After a brief stay in a mental institution the same year, she went back to work on the film Something’s Got to Give. Her working habits, though, were so erratic that Fox fired her in June 1962. On August 5, Monroe’s housekeeper discovered her body at her home in Brentwood, California. At 36, she had died of a drug overdose. The tragedy invited various interpretations. Many people assumed she committed suicide, while others speculated that she was murdered, perhaps because of an affair she had with President John F. Kennedy. Most Monroe biographers, however, have since concluded that the overdose was accidental.
The life and death of Marilyn Monroe have inspired countless books, films, plays, paintings, and songs. Many have attempted to “explain” Monroe, though frequently their interpretations say less about their subject than the authors’ own agendas. She is most often seen as a waif victimized and ultimately destroyed by the film industry and her adoring public. Her movie legacy, however, shows something more extraordinary: a performer with presence so luminous it has rarely been equaled on film.
* 1975 Tessa Bill-Yield in Adam Darius' ballet Marilyn
* 1980 Catherine Hicks in Marilyn: The Untold Story
* 1987 Constance Forslund in This Year's Blonde
* 1987 Heather Thomas in Hoover vs. the Kennedys: The Second Civil War
* 1991 Susan Griffiths in Marilyn and Me
* 1991 Eve Gordon in A Woman Named Jackie
* 1993 Melody Anderson in Marilyn & Bobby: Her Final Affair
* 1996 Ashley Judd in Norma Jean & Marilyn
* 1996 Mira Sorvino in Norma Jean & Marilyn
* 1998 Barbara Niven in The Rat Pack
* 1999 Kerri Randles in Introducing Dorothy Dandridge
* 2001 Holly Beavon in James Dean
* 2001 Poppy Montgomery in Blonde
* 2004 Sophie Monk in The Mystery of Natalie Wood
* 2006 Samantha Morton in Mister Lonely
* 2009 Suzie Kennedy in "Io e Marilyn"
* 1947 The Shocking Miss Pilgrim
* 1947 Dangerous Years
* 1948 You Were Meant for Me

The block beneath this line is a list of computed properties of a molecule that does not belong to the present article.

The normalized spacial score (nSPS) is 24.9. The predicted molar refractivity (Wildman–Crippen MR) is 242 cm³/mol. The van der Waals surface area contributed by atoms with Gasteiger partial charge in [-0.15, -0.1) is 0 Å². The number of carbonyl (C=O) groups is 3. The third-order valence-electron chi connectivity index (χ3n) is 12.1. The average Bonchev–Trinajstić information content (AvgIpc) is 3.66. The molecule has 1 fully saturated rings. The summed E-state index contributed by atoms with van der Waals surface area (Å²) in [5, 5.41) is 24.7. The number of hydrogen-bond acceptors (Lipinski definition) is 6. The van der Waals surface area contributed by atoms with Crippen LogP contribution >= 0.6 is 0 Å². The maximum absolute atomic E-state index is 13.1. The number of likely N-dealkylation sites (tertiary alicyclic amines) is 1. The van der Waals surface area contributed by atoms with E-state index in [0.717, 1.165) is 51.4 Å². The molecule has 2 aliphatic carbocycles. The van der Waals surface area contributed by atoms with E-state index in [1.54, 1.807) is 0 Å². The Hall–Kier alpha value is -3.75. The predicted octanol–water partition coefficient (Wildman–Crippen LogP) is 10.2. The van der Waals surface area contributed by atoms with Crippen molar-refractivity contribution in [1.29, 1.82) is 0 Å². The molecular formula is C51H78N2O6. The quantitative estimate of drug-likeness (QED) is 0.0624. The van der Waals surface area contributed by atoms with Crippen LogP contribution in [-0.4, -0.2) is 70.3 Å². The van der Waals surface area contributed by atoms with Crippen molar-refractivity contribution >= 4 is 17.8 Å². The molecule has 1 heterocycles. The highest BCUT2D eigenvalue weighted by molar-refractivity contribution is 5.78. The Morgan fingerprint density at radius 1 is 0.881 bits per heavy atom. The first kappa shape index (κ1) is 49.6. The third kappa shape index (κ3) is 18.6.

* 1948 Scudda Hoo! Scudda Hay!
* 1948 Green Grass of Wyoming
* 1948 Ladies of the Chorus
* 1949 Love Happy
* 1950 A Ticket to Tomahawk
* 1950 Right Cross
* 1950 The Fireball
* 1950 The Asphalt Jungle
* 1950 All About Eve
* 1951 Love Nest
* 1951 Let's Make It Legal
* 1951 Home Town Story
* 1951 As Young as You Feel
* 1952 O. Henry's Full House
* 1952 Monkey Business
* 1952 Clash by Night
* 1952 We're Not Married!
* 1952 Don't Bother to Knock
* 1953 Niagara
* 1953 Gentlemen Prefer Blondes
* 1953 How to Marry a Millionaire
* 1954 River of No Return
* 1954 There's No Business Like Show Business
* 1955 The Seven Year Itch
* 1956 Bus Stop
* 1957 The Prince and the Showgirl
* 1959 Some Like It Hot
* 1960 Let's Make Love
* 1961 The Misfits
* 1962 Something's Got to Give (Unfinished)
* 1948 -Ladies of the Chorus : "Every Baby Needs A Da Da Daddy," "Anyone Can See I Love You," "Ladies Of The Chorus"
* 1953 -Niagara: "Kiss"
-Gentlemen Prefer Blondes: "Two Little Girls From Little Rock," "When Love Goes Wrong," "Bye Bye Baby," "Diamonds Are a Girl's Best Friend"
* 1954 -River of No Return: "I'm Gonna File My Claim," "One Silver Dollar," "Down In The Meadow," "River Of No Return"
-There's No Business Like Show Business: "Heatwave," "Lazy," "After You Get What You Want," "A Man Chases a Girl"
* 1956 -Bus Stop: "That Old Black Magic"
* 1959 -Some Like It Hot: "Some Like It Hot," "Runnin' Wild," "I Wanna Be Loved By You," "I'm Through With Love"
* 1960 -Let's Make Love: "My Heart Belongs To Daddy," "Specialization," "Let's Make Love"
* 1962 -"Happy Birthday Mr. President"
Awards and nominations
* 1951 Henrietta Awards: The Best Young Box Office Personality
* 1952 Photoplay Award: Fastest Rising Star of 1952
* 1952 Photoplay Award: Special Award
* 1952 Look American Magazine Achievement Award: Most Promising Female Newcomer of 1952
* 1953 Golden Globe Henrietta Award: World Film Favorite Female.
* 1953 Photoplay Award: Most Popular Female Star
* 1954 Photoplay Award for Best Actress: for Gentlemen Prefer Blondes and How to Marry a Millionaire
* 1956 BAFTA Film Award nomination: Best Foreign Actress for The Seven Year Itch
* 1956 Golden Globe nomination: Best Motion Picture Actress in Comedy or Musical for Bus Stop
* 1958 BAFTA Film Award nomination: Best Foreign Actress for The Prince and the Showgirl
* 1958 David di Donatello Award (Italian): Best Foreign Actress for The Prince and the Showgirl
* 1959 Crystal Star Award (French): Best Foreign Actress for The Prince and the Showgirl
* 1960 Golden Globe, Best Motion Picture Actress in Comedy or Musical for Some Like It Hot
* 1962 Golden Globe, World Film Favorite: Female
* Star on the Hollywood Walk of Fame 6104 Hollywood Blvd.
* 1999 she was ranked as the sixth greatest female star of all time by the American Film Institute in their list AFI's 100 Years... 100 Stars.
* Sweetheart of The Month 1953 (Playboy)
McCann, Graham. Marilyn Monroe. New Brunswick, N.J.: Rutgers University Press, 1987.
Monroe, Marilyn. My Story. New York: Stein and Day, 1974.
Spoto, Donald. Marilyn Monroe: The Biography. New York: HarperCollins, 1993.
Recommended Recorded and Videotaped Performances
Gentlemen Prefer Blondes (1953). Twentieth Century-Fox, VHS, 1998.
The Misfits (1961). MGM/UA, VHS, 1996.
The Seven Year Itch (1955). Twentieth Century-Fox, VHS, 1998.
Some Like It Hot (1959). MGM/UA, DVD/VHS, 2001/1999.